Girl Scouts Camping
Elmer had told us that we would be sharing the campground this weekend with “some” girl scouts, so we weren’t surprised when five vehicles rolled in stuffed with camping gear and giggling little girls.
We had gotten there earlier in the day, had the RV all set up, and had been sitting in the shade watching western bluebirds flit around the trees and ravens bully each other about the campsites. We were right at the base of the mountain and could look up through the oaks to were puffy clouds were bumping into the mountain top on their way east.
The campground had been almost empty; the stillness broken only by the sounds of nature and some road noise a little ways away. We were getting in some serious relaxing, and then in rolled these five.
The fourth car in line jerked to a stop on a campsite, all four doors flew open, and the adult driver and four little girls all took off running for the bathrooms. I guess they must have drunk 100 miles worth of pop on a 50-mile drive.
We watched with amusement as the adults began hustling and bustling about trying to set up camp while simultaneously keeping an eye on twenty rambunctious seven-year-olds. We weren’t even concerned when the next contingent of seven more vehicles pulled in and unloaded another cargo of squealing, laughing little Brownies, but it kept up that way for the next several hours and on past sundown.
My wife stopped counting vehicles at twenty-nine. Turns out we were sharing our solitude with about two hundred and fifty Brownies and Girl Scouts from the San Diego area!
The tranquility of our little campground nestled at the foot of Mt Palomar had been shattered by a welter of childish chattering, laughing, giggling, and squealing punctuated by the occasional frantic adult reprimand. Fortunately, we aren’t old fuddy-duddies yet and found it all somewhat amusing. Perhaps the fact that we could literally say “been there, done that” and simply be spectators this time helped. Slowly, as the evening wore on, the din began to settle.
One troop of Brownies marched by after dinner, each little girl in step with her very own count and cadence, leaders at front and back, on their way to the head. They each had their troop’s pink hats and jackets on and were carrying a lingerie laundry bag with cup, bowl, plate, KFS, toothpaste, and toothbrush swinging this way and that.
They conjured up a vision of a big pink caterpillar bobbing along on its way to the mad hatter’s tea party. Other troops were doing their night things and before long they were all bedding down after an exciting afternoon. By ten o’clock all was well and we were relaxing with our respective books before turning in.
My wife likes to sleep in on weekends or when camping; the Brownies weren’t aware of that. The first giggle coincided with the first rays of the sun. By the full sun the campground was a flurry of activity moving in time with the same exuberant din of the night before.
The adults looked none the worse for wear and were busy directing and herding and whatever it is that leaders are supposed to do. After my first cup of morning coffee and the ritual “sss”, I was drawn outside by curiosity and just stood there, watching.
The campground was not large and it was surrounded by private land and a busy country road so there weren’t any trails for hiking. But that didn’t stop the leaders. At some prearranged time all the little girls lined up with their fanny packs and water bottles and little bags of trail mix, and away they went on a hike, once again each marching to her own personal count and cadence.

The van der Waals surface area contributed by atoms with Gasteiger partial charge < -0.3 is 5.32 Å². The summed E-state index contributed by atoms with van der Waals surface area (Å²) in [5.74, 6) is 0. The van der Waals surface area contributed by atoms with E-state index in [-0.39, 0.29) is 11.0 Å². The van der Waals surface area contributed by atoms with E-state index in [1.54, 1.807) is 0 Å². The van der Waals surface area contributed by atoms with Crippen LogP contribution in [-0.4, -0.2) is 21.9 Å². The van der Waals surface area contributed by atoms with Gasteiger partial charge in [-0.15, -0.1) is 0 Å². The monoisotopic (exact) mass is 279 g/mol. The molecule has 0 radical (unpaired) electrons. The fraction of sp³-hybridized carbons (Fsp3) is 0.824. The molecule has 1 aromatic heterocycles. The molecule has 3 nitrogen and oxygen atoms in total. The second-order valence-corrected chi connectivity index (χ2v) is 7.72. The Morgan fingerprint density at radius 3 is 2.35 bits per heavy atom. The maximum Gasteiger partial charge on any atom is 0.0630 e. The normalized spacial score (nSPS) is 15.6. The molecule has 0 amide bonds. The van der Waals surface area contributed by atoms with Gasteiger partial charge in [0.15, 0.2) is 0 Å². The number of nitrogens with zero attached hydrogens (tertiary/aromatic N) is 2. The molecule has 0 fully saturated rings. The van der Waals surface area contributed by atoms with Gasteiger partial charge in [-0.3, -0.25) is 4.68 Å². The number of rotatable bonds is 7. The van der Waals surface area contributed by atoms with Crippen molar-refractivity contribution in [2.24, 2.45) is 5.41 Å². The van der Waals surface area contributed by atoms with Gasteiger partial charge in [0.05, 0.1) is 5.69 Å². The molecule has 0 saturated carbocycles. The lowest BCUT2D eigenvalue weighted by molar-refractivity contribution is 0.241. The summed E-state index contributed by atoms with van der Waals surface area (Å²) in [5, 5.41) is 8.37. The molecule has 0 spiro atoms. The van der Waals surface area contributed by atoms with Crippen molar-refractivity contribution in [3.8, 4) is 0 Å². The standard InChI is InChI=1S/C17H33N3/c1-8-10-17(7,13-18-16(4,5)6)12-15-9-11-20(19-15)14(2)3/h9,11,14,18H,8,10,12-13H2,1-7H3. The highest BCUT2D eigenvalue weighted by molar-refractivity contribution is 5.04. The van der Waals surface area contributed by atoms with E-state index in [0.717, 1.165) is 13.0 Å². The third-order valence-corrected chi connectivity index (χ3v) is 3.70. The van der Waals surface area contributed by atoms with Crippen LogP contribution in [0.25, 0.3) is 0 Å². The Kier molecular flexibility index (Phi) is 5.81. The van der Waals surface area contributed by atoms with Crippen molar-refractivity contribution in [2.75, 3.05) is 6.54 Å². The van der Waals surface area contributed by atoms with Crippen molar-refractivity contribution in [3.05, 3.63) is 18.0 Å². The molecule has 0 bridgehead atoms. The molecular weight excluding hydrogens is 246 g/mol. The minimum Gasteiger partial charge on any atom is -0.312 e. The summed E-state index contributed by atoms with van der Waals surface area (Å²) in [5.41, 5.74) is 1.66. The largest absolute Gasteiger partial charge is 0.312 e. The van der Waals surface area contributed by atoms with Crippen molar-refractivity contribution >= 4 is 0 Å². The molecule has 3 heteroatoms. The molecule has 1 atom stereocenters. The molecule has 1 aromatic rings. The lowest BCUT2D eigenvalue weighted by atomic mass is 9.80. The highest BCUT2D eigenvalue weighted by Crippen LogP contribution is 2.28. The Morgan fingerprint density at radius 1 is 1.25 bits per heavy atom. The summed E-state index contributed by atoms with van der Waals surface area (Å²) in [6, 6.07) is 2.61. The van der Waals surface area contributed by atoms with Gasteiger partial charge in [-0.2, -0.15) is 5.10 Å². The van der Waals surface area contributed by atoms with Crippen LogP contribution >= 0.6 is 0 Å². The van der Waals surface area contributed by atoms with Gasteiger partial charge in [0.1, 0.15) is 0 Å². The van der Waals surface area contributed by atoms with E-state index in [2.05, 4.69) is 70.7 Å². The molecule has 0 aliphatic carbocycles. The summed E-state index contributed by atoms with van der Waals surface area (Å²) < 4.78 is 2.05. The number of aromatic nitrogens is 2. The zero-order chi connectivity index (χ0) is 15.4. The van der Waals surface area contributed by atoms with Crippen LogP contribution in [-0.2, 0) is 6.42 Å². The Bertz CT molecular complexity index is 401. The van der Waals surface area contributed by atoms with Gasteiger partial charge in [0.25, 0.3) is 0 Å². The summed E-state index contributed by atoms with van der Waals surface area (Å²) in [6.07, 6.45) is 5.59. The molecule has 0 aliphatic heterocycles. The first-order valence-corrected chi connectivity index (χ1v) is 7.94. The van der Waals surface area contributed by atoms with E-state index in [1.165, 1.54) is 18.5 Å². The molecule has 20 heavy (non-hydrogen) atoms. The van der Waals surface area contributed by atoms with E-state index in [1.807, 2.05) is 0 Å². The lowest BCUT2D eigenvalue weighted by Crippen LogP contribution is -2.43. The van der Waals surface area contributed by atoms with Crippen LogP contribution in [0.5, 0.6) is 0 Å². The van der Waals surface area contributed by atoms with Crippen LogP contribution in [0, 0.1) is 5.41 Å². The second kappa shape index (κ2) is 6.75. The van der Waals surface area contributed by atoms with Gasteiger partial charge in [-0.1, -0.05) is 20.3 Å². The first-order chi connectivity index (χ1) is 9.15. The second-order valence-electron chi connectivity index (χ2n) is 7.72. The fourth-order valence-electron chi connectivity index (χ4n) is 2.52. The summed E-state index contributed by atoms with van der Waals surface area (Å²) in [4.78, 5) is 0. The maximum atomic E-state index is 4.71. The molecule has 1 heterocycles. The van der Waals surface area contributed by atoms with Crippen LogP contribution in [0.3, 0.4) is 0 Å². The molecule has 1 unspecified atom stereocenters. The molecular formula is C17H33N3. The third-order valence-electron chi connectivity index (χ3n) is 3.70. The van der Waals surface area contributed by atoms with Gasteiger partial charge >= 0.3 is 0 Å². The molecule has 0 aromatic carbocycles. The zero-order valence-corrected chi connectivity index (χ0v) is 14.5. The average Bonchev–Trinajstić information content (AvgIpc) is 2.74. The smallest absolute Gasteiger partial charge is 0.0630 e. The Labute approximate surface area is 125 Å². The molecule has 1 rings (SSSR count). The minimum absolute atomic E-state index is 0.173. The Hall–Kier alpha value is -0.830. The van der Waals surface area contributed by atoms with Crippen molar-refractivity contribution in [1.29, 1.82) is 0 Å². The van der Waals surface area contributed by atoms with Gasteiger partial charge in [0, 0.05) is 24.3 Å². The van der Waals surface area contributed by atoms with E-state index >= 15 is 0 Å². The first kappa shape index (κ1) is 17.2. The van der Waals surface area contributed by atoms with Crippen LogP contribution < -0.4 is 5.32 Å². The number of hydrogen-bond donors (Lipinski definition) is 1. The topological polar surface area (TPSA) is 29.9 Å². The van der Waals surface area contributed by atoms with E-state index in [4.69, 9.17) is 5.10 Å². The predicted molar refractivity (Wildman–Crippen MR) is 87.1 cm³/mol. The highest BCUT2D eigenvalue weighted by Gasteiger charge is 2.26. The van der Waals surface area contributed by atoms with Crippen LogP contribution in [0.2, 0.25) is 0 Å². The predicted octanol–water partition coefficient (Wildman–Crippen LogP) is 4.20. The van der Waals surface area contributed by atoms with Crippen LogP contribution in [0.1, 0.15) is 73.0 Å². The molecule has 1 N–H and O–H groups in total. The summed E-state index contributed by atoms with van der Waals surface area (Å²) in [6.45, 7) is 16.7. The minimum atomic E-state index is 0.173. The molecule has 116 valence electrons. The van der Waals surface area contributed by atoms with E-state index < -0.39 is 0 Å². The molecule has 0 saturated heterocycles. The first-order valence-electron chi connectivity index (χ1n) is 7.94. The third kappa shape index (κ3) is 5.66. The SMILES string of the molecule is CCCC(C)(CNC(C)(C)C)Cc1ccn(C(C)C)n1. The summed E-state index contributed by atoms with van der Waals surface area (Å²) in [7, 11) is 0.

As the last one disappeared over the hill a strange quiet overtook the campground.
Ravens came out of the trees to pick over scraps or plates left unattended. I could hear birds chirping and the wind rustling through the oaks. My wife came out of the RV wondering what that strange sound was.
Fifteen minutes later they were back, exhausted, water bottles empty, trail mix gone. The ravens took for the trees; I could no longer hear the birds, and that strange din of high pitched giggles and squeals blanketed the campground once again.
The rest of the weekend alternated between apparent turmoil and blessed tranquility. We delighted in watching the girls enjoy their weekend as only little girls can.
They seemed to tear into each moment like a birthday gift, and they could be distracted by the slightest pique of their interest or curiosity and would go squealing and giggling off in yet another direction. At one point my wife remarked that little girls were really funny.
They could be walking along perfectly normal when something in their brain would trip, they’d do a cartwheel, and then resume their way as if nothing happened. Little boys begin the same way, but the brain trip usually starts another game of I-dare-you which always, always ends in a rock-throwing contest.
Slowly, almost imperceptibly, the adults withered away as the weekend progressed and they tried to maintain some semblance of control. But on Sunday morning we noticed that, where the girls were excited and the adults subdued the day before, now the situation was reversed.
By the time we crawled out of the sack that morning many of the troops had already packed up and were eating breakfast in an empty campsite. Smiling leaders and assistants were coaxing reluctant troops to police trash and load gear. Before long car doors were slamming and caravans were pulling out leaving only full trash cans and quiet behind.
And Barb and I? We were left sitting in the shade with a cup of morning coffee watching bluebirds flit among the trees, ravens argue over tiny morsels left behind, and nuthatches, those little birds that scamper down trees upside down, seek out breakfast.